San Diego or bust: Texan staffers recount the grueling journey


Mack Brown talks with the media after The Bridgepoint Education Holiday Bowl press conference early Tuesday. Brown spoke of his great admiration for the University of California football program and their coach, Jeff Tedford, whom he holds in high regard
Mack Brown talks with the media after The Bridgepoint Education Holiday Bowl press conference early Tuesday. Brown spoke of his great admiration for the University of California football program and their coach, Jeff Tedford, whom he holds in high regard

Road trip to San Diego both enjoyable and productive

Time flies when you’re having fun.

And a lot of time flew by on the way to San Diego – a little under 18 hours to be exact.

Elisabeth Dillon drove for the first 15 of those hours, not including the hour and a half she spent picking up Lawrence Peart and I. How she managed to stay behind the wheel from 11:30 a.m. Monday morning until 2:00 a.m. (4:00 a.m. back in Austin) early Tuesday morning across four states, stopping only for gas, remains a mystery to me.

Lawrence kept everyone entertained through his frustrations playing Paper Toss and multiple triumphs while playing Monopoly on the new iPad I got for Christmas. If his Monopoly performance is any indication of how he can succeed with real money, he has the potential to become quite the businessman.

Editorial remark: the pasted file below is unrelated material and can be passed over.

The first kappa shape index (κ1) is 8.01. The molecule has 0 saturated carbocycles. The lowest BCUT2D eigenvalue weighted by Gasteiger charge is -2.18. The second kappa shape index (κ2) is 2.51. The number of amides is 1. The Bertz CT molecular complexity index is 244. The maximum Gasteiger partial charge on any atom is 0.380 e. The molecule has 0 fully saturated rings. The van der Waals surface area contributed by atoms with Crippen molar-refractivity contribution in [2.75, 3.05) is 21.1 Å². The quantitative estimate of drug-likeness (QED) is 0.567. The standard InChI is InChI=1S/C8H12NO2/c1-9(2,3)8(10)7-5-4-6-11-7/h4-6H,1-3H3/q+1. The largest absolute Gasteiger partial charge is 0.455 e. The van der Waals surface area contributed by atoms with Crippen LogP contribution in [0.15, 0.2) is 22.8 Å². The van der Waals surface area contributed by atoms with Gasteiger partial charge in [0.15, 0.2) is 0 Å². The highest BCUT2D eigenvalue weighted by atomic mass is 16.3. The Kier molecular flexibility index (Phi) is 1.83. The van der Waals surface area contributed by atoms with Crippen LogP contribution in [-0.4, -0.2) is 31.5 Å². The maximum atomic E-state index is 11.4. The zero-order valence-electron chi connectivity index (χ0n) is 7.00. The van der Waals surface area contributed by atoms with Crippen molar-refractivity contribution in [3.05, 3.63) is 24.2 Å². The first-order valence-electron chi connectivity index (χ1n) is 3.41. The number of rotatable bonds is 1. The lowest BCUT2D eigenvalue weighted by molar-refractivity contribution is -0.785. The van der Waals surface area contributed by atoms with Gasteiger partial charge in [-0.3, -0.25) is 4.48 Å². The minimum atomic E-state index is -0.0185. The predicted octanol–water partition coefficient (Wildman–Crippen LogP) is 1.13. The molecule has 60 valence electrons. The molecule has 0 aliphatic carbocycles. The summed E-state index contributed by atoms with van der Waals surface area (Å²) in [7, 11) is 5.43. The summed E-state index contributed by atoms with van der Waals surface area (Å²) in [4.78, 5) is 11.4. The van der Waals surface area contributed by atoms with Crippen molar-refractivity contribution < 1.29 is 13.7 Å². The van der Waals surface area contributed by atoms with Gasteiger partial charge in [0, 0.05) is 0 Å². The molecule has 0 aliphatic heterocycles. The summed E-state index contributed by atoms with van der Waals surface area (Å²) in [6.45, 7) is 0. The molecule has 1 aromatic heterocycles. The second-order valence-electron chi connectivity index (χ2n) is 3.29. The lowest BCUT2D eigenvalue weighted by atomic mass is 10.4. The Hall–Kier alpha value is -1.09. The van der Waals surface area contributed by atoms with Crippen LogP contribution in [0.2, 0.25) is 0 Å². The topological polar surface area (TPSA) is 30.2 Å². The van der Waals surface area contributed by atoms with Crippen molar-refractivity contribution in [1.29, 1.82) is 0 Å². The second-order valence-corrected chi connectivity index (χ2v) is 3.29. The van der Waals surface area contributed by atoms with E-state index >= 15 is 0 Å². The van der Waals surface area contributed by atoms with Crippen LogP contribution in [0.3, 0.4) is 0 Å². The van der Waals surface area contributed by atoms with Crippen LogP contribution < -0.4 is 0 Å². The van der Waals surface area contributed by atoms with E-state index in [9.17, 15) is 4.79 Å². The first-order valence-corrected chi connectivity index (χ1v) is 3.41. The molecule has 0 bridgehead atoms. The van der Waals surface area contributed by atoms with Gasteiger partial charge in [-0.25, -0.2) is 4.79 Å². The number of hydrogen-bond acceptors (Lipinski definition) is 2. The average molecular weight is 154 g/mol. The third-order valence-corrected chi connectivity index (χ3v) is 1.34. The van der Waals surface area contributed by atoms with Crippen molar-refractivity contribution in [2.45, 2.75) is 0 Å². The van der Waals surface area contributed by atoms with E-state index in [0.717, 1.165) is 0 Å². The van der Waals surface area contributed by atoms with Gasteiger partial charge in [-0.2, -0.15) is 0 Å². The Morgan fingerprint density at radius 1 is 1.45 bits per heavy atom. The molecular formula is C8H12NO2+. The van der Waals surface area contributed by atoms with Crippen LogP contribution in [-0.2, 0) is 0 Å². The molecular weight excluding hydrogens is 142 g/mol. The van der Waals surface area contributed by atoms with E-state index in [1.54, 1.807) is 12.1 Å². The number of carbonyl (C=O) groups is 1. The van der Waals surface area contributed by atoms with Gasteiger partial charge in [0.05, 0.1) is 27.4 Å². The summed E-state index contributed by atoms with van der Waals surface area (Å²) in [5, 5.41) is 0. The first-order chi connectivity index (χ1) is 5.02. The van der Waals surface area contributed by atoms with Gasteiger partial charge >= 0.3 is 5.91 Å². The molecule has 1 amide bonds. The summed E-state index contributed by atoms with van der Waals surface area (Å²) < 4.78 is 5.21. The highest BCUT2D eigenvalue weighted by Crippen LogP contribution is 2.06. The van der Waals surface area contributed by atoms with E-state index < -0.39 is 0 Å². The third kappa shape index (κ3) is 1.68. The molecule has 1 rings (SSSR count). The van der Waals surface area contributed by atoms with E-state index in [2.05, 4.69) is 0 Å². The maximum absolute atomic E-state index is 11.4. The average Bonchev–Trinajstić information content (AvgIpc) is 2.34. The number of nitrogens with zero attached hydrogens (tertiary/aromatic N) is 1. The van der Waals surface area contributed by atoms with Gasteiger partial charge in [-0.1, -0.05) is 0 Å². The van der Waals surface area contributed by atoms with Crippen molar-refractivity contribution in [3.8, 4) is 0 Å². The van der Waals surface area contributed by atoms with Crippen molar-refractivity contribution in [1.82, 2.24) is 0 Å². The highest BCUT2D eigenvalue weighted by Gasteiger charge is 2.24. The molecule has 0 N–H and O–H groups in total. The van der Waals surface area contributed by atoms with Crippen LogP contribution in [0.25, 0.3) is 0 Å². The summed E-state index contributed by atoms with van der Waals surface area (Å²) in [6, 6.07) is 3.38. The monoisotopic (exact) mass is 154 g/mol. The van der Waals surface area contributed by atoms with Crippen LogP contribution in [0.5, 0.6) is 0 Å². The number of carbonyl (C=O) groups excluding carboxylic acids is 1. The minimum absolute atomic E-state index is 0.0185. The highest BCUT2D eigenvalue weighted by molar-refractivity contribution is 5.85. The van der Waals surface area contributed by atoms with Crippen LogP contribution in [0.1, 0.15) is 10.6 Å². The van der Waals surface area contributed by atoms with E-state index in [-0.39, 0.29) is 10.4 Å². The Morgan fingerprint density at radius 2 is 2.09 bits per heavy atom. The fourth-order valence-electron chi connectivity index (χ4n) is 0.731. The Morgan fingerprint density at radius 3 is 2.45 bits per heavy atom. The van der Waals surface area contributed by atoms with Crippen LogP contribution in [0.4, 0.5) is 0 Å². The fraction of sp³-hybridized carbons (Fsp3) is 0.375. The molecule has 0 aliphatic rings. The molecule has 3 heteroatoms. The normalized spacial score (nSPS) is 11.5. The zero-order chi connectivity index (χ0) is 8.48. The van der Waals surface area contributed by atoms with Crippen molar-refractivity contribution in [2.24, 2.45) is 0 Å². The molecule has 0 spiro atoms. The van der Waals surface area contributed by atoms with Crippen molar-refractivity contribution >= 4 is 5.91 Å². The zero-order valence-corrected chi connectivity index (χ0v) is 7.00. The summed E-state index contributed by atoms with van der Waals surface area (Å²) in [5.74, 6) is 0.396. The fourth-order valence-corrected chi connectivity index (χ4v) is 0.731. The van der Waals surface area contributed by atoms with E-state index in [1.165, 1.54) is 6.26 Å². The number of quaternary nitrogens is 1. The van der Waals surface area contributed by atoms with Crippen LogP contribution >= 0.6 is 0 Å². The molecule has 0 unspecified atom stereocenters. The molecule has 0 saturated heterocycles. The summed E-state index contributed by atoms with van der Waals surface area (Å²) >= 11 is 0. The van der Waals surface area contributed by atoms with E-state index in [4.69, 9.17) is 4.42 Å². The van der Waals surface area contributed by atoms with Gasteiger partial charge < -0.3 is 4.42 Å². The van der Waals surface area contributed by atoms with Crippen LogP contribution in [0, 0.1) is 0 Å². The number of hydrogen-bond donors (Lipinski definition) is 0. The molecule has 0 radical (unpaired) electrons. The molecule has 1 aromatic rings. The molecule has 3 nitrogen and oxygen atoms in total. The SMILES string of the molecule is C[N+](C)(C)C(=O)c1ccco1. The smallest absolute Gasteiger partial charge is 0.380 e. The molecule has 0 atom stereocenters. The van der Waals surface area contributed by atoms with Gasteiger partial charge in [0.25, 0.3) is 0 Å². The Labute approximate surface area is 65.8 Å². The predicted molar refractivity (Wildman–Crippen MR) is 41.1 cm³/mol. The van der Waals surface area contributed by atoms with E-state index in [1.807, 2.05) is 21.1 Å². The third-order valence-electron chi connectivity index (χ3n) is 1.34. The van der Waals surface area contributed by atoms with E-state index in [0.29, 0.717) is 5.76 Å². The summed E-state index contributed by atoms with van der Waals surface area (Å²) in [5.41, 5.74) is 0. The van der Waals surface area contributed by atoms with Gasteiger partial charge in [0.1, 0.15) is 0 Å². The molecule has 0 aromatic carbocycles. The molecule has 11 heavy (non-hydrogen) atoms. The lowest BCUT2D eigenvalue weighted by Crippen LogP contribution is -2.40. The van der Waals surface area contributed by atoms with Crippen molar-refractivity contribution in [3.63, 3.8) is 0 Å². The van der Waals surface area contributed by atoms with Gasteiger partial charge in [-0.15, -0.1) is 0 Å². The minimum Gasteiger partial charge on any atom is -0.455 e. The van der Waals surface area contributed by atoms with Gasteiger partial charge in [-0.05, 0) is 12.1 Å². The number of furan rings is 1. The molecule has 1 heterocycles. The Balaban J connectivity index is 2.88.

During our last few hours in Texas and our first couple in New Mexico, I was frantically refreshing the web page on my iPhone trying to keep track of how Drew Brees – the quarterback on all four of my fantasy football teams – and the New Orleans Saints were doing against the Atlanta Falcons on Monday Night Football. Brees’ 307-yard, four-touchdown outing was more than enough to allow me to capture two fantasy football titles as the former Westlake High star broke Dan Marino’s single-season passing record and helped the Saints clinch the NFC South in the process.

We rolled into San Diego at around 4 a.m. and wandered around until about 8 a.m. Incredibly, neither Elisabeth nor Lawrence got hungry during the road trip, eating a granola bar, a few crackers, and a couple of oranges between them. I grabbed a bite to eat at Subway the first time we stopped for gas but the three of us did not all enjoy a meal until we reached our destination and stopped at the Family House of Pancakes – a place notorious for its huge portions.

They certainly did not disappoint as I was presented with an omelet that, as Lawrence described, “looks like there could be a small infant inside.” Along with heaps of potatoes and three giant pancakes, it looked like a scene from Man vs. Food when the waitress set the gargantuan dish in front of me. But like Elisabeth driving from Texas to San Diego, I could not have finished without Lawrence’s help.